From experience, I do know that in a teen, whose rectum has likely been dilated for many years, rectal healing usually takes a lot longer than it does in a younger child.

 

The fact that your son responds to desmopressin is a great sign, suggesting dryness is on the horizon. The medication, which suppresses urine production (see page 114 of the Anthology), rarely works in a child with a clogged rectum. In situations like your son’s, I recommend my teen patients take medication rather suffer through accidents. They continue with M.O.P. (that’s important, to make sure the rectum doesn’t refill) and periodically stop the medication to assess whether they can stay dry without it.

 

The back-up plan, if all three categories of enuresis medication (described on pages 114-115) do not halt the accidents, is a bladder Botox injection. In a child with a clear x-ray and good compliance with M.O.P., Botox is almost certain to stop bedwetting. By the time Botox wears off, several months down the road, the child’s rectum will likely be healed, and the accidents won’t come back.


 

The only statistics on teenagers with enuresis show that without treatment, bedwetting often persists into adulthood. I don’t keep statistics on my teen patients specifically. I just know that with the progression of M.O.P., medication, and Botox, they all stop wetting. But the process often takes longer than families expect.


 

Q: My 5 y.o. daughter, who has both daytime and nighttime enuresis, takes 5 mg Vesicare per day alongside Multi-M.O.P. (Her encopresis has resolved.) The Vesicare has never gotten her dry. Is it worth exploring bumping up her dose to 10 mg? Or should we wait out improving the constipation, and therefore enuresis, just through enema therapy?

 

A: If medication doesn’t work, I don’t recommend taking it. Vesicare is one of the anticholinergics, medications designed to calm bladder overactivity, and, like other enuresis medications, usually doesn’t work unless the child’s constipation has largely been resolved. The effect is usually immediate; you’ll know within a week or two whether it’s helping.

 

If your daughter’s current dose of Vesicare doesn’t produce side-effects, such as dry mouth, facial flushing, or worsening constipation, there’s no harm in trying a higher dose, but I suspect she’s just not there yet. Children who begin with both encopresis and enuresis tend to be the most stopped up, and there’s only so much you can do to accelerate rectal emptying and healing.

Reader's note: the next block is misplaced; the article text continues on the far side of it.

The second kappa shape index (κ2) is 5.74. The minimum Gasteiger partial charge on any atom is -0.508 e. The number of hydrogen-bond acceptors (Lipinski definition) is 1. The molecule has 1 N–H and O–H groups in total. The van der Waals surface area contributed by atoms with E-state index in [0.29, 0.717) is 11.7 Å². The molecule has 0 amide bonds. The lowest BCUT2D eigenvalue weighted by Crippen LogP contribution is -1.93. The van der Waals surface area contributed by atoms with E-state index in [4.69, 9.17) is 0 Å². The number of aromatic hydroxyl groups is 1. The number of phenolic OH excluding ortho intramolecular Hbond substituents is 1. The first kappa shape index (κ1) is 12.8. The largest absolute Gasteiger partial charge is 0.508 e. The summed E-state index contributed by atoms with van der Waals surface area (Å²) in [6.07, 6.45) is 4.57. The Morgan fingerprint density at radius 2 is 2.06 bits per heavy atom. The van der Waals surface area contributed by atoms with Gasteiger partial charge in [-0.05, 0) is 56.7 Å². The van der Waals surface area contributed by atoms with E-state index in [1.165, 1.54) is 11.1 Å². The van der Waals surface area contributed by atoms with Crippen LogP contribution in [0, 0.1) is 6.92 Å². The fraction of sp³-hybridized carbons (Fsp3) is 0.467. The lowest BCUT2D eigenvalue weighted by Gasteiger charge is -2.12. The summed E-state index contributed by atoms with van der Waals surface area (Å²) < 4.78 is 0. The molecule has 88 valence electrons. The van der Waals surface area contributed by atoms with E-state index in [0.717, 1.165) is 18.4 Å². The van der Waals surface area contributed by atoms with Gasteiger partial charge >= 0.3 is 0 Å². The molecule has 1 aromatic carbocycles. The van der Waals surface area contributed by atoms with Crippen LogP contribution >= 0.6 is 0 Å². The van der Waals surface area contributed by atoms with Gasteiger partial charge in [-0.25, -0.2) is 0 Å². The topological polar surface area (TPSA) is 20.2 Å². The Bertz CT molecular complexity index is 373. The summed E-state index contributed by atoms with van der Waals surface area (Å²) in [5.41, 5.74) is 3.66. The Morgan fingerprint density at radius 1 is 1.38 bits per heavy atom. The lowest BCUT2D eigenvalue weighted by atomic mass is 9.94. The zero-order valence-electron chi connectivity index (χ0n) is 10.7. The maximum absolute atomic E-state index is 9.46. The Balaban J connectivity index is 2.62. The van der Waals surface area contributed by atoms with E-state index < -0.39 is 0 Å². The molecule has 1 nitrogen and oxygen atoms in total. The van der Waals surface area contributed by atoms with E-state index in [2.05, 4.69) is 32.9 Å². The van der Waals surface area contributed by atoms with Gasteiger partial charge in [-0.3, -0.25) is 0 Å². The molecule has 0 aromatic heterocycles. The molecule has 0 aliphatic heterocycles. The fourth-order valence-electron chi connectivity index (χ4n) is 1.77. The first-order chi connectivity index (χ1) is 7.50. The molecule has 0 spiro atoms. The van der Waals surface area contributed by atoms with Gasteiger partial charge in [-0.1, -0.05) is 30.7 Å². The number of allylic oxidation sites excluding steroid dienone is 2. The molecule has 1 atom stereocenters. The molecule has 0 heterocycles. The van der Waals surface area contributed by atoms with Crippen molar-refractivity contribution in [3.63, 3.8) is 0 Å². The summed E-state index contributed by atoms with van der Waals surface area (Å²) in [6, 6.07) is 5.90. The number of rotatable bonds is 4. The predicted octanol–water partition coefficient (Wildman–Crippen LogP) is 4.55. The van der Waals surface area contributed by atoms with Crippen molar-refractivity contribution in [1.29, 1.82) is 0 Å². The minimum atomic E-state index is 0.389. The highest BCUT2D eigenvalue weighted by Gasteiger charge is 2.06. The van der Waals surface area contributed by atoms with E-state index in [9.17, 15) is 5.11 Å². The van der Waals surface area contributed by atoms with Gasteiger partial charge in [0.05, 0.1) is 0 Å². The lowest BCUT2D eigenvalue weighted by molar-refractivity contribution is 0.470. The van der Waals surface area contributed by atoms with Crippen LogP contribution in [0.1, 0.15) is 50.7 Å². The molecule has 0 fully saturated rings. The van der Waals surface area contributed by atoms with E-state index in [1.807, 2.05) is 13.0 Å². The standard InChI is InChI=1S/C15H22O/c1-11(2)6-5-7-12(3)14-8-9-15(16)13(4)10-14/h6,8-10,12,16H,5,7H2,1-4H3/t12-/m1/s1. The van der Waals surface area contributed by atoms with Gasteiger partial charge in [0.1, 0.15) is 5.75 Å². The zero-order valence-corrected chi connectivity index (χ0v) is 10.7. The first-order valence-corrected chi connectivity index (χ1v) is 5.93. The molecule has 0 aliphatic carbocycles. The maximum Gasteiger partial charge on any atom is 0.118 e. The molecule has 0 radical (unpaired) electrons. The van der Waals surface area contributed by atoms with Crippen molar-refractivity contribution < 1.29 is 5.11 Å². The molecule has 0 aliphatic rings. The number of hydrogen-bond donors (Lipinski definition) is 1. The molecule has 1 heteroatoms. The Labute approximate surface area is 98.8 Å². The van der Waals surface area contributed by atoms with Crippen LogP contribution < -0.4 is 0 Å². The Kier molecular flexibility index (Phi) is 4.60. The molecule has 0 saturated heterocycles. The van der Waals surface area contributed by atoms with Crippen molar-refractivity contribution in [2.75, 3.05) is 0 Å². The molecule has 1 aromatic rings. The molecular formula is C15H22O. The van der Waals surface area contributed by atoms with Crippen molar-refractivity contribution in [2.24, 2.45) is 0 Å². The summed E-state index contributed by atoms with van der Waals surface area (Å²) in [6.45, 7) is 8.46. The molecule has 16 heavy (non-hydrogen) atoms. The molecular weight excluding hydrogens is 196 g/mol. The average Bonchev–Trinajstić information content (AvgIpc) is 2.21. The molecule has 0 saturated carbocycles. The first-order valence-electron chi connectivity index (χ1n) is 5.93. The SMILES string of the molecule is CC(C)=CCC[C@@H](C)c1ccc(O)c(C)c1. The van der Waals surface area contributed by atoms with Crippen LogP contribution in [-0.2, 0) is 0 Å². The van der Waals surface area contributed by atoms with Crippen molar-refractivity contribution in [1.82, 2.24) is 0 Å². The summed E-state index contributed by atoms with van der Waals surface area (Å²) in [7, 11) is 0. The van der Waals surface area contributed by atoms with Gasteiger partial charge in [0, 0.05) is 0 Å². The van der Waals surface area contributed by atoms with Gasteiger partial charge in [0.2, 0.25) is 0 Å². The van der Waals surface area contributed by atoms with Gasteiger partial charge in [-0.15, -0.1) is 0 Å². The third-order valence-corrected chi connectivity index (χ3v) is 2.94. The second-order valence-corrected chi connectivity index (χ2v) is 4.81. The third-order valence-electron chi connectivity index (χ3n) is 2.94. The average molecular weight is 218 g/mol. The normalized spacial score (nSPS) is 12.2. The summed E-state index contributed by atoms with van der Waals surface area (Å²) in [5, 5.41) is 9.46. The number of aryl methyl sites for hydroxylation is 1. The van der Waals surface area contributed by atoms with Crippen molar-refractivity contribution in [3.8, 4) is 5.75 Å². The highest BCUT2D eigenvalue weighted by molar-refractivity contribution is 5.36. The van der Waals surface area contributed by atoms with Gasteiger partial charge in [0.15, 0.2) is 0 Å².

If you persist with Multi-M.O.P., the accidents will likely disappear, and she won’t need medication at all.

 

Q: My twin boys, age 7, have been on Standard M.O.P. for 10 weeks. Both are consistently dry at school now (previously almost unheard of prior to M.O.P.) and have had some completely dry days. Each boy has also had 5 or 6 dry nights since we started and both poop on their own almost every day. Based on this progress, would you suggest continuing with M.O.P. or should we move to Multi-M.O.P.?

 

A: I’d stay the course. You can't expect nighttime dryness to improve until daytime dryness stops, so it’s unlikely the boys could progress any faster. My rule of thumb is to change the regimen after any 30-day period without progress, burt your children are making terrific progress. If they're already pooping on their own in addition to the enema, they're "ahead" of kids who need Multi-M.O.P. I don't see a reason to step it up.

 

Q: Both my children have had periods of dryness at night while they were still wetting during the day. Is that out of the ordinary? Our doctor told us their accidents were behavioral.

 

A: Though most children with daytime wetting also wet overnight, there are a surprising number of children who experience daytime wetting only, and their accidents are often mistakenly perceived as behavioral. Parents and even many doctors assume that if a child can sleep 10 hours without peeing, the child should be able to stay dry during the day and therefore must be “acting out” or ignoring signals to pee.

 

But that’s not the case. If you x-ray these kids, you’ll see the same clogged, stretched rectum typical of children with bedwetting only. Overactive bladders don’t follow rules! My guess is that kids with daytime but not nighttime wetting sleep in a position that renders their bladder nerves less aggravated at night. Regardless of whether the child wets overnight or during the day or both, treatment is the same.